toe in water photo

My first “grown-up” business was in the cellular telephone industry. (We didn’t call it “wireless” back then). I got in early, opening up in 1986. It was fun to be part of an industry that was new and technical and whose products carried some cache. I went from working out of my parent’s basement, to a small office in a converted house and eventually into space in an industrial park. I needed to move to the industrial park in order to open a repair and installation shop. (Back then you got phones fixed in your home town. They were not disposable as they are now).

As the business grew so did my business opportunities. I partnered with other companies, making them re-sellers using our agent number. We started advertising more and more heavily in the local newspapers. We had 6 full time and several part time sales people as well as clerical staff working from our office and had three technicians in the shop. We bought the latest and greatest diagnostic equipment and began repairing and installing phones and other consumer electronics for many of the biggest retailers in the Portland, Oregon area. Business was good.

All of this success came within a fairly short time period. I was young and excited and thought I had the world by the tail. I got a nicer car and bought my wife a loaded Jeep Cherokee in which we installed all kinds of electronic gadgets. We bought a larger home and began taking a few little trips. I even bought a set of custom golf clubs and I don’t even like to golf. Yes, things were really going well. Then one day I was invited to a meeting at the corporate offices of the cellular carrier. They spent some time telling us about how the market was changing, how technology growth was exploding and about their expansion plans. It all sounded great. Then they dropped the bomb. They would be fundamentally changing the way they paid for new client enrollment (read-how they paid commissions). The new plan made it virtually impossible for a company organized as I was to maintain consistent cash flow. As a matter of fact, their new commission plan was aimed at attracting “Big Box” stores that would, within a few months, start using cell phones as loss leaders in their advertising programs. “Come in and buy a new couch and get a free cellular phone!”

My head was spinning. I didn’t know what to do. But we were debt free and had some money in the bank and had lines of credit and I figured I could adapt. While many other companies similar to mine were closing their doors, I was trying to get cheaper prices on phones by committing to larger volume orders. I was hiring more people for the shop in hopes of fixing all the broken “free” phones that a furniture store would have no way of handling. As sales revenue shrunk I began borrowing from my credit lines to manage cash flow. Then I started to use personal cash and credit to cover payables. I couldn’t afford to compete on price with the big chains and so I couldn’t move the phones accumulating in my warehouse. Before long I was hundreds of thousands of dollars in debt and was sinking fast. My wife and I turned in the keys to the Jeep to the bank and eventually sold the service shop to a competitor. I was broke, in debt and feeling hopeless. Finally we closed up shop for good.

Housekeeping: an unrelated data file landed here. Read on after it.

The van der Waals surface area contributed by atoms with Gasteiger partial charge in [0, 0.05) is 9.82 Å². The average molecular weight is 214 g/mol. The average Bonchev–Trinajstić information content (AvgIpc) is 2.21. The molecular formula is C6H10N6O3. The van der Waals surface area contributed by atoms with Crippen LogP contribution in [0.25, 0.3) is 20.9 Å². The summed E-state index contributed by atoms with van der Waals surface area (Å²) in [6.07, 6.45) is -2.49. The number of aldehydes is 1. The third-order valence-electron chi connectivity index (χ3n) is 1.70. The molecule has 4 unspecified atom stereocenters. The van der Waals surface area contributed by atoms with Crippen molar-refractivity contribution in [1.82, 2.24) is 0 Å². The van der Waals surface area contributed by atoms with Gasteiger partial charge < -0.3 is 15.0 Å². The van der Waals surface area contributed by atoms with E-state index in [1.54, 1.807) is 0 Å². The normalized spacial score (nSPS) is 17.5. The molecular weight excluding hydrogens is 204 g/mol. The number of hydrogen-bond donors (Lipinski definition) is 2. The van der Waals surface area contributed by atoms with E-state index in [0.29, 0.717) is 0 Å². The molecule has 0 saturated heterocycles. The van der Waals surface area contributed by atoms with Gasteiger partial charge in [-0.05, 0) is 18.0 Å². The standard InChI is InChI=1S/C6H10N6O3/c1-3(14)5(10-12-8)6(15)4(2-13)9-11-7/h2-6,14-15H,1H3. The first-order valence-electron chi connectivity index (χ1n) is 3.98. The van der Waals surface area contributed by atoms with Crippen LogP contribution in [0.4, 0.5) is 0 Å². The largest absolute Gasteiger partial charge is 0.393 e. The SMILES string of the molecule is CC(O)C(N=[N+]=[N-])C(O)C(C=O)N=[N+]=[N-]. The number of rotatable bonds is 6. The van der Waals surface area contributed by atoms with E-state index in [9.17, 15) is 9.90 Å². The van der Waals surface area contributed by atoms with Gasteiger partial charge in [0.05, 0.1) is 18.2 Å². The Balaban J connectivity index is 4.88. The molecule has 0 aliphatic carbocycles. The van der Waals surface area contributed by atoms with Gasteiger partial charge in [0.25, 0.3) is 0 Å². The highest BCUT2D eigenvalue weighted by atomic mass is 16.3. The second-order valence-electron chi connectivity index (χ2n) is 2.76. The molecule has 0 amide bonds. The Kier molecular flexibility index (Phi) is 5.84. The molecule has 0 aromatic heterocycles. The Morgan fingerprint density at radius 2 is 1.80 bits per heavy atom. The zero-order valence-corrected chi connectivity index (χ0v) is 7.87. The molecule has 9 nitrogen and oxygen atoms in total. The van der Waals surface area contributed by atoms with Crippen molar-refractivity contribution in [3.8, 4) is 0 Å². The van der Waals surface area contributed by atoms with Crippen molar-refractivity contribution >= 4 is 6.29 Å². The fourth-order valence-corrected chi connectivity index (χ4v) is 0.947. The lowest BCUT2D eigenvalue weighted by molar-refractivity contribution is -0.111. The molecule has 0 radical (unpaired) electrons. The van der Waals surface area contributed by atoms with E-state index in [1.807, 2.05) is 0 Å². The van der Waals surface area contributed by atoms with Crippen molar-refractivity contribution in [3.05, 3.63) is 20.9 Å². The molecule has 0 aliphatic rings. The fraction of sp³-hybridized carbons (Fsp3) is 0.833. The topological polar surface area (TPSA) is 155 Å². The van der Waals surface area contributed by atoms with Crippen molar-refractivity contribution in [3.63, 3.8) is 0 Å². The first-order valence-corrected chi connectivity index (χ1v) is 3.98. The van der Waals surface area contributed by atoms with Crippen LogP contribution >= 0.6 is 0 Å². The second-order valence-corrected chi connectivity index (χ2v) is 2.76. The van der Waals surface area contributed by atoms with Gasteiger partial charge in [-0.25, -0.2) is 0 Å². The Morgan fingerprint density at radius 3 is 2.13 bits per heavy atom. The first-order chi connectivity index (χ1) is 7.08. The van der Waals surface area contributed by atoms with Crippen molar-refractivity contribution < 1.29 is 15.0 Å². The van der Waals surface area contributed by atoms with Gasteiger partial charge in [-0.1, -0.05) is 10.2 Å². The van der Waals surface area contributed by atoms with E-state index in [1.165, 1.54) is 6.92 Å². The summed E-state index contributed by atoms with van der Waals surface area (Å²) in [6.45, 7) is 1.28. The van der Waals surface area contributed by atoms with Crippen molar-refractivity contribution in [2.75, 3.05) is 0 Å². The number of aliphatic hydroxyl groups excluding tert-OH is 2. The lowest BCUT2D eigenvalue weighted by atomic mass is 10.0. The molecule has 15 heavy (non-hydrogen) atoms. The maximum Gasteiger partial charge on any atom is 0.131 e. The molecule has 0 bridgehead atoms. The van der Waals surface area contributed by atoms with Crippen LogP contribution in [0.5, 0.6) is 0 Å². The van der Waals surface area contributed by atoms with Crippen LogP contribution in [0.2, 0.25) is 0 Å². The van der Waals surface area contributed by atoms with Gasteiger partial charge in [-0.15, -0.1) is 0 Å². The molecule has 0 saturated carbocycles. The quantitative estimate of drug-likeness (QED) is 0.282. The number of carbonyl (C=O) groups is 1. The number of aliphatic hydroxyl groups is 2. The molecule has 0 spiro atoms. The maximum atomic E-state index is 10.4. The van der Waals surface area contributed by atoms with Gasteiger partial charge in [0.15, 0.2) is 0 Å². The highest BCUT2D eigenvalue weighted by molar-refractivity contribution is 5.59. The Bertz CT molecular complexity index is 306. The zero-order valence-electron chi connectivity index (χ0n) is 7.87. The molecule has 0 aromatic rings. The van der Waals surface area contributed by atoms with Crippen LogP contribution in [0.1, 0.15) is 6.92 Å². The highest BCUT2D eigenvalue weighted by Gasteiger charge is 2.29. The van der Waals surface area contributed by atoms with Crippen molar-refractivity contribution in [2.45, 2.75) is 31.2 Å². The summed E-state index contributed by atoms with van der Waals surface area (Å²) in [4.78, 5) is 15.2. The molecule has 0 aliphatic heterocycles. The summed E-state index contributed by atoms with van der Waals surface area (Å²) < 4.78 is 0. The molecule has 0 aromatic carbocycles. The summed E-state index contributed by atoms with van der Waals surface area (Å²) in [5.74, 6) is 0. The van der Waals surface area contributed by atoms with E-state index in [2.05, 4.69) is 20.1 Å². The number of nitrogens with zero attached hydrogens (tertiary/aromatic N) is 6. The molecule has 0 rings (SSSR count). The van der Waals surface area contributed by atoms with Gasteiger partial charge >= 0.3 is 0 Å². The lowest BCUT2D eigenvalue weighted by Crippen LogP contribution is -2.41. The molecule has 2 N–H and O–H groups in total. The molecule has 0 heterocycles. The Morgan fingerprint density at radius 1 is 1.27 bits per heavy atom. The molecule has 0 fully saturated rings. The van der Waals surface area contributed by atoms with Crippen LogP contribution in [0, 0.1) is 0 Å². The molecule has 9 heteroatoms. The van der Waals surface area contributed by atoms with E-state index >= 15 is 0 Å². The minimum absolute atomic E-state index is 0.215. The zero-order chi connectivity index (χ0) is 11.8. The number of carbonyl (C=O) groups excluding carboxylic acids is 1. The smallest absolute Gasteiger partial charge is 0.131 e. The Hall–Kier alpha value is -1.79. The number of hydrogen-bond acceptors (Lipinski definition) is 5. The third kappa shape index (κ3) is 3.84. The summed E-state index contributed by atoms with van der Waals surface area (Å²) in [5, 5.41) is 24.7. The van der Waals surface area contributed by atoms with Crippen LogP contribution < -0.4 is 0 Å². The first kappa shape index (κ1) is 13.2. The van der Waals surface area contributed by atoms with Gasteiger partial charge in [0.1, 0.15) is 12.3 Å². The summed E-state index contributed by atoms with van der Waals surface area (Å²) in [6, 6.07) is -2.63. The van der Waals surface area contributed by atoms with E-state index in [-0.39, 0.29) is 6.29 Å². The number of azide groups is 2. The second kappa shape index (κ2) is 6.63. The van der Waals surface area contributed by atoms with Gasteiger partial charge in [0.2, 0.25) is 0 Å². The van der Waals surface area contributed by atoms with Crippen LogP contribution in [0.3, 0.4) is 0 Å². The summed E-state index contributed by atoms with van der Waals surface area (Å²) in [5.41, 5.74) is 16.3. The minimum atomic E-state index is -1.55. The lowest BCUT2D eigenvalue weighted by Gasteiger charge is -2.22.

There is no specific happy ending to this chapter of my life. I had made rookie mistakes and ended up paying a high price for them and it took effort to clean up the financial mess I had made. So why do I tell this story? I want you know that it is OK to struggle. It is alright to take chances. It is understandable to set your mind on a goal only to find that it was the wrong goal to reach for. In short, it is OK to fail. Why? Because each attempt, including the failed ones, brings invaluable insights and education. You won’t catch me making the same mistakes twice because I have learned through my experience what works and what doesn’t and that is worth a lot.

If you choose to go into business for yourself, you have to do it with gusto. You can’t afford to go after your dream half heartedly. No matter that you won’t always be right. The point is to keep dreaming and reasoning and striving to build something. You must be willing to do the hard work. These characteristics make you different from others around you. You are a pioneer. That means you will have to leave the comfort of the masses and make serious sacrifices to reach your “Promised Land”, but at the end of the journey you will gain the rewards earned by taking risks. Don’t let set backs get you down. One of the best things I have learned along my life’s path is this, when things go wrong, as they often will, always make sure that when you fail, you fail forward.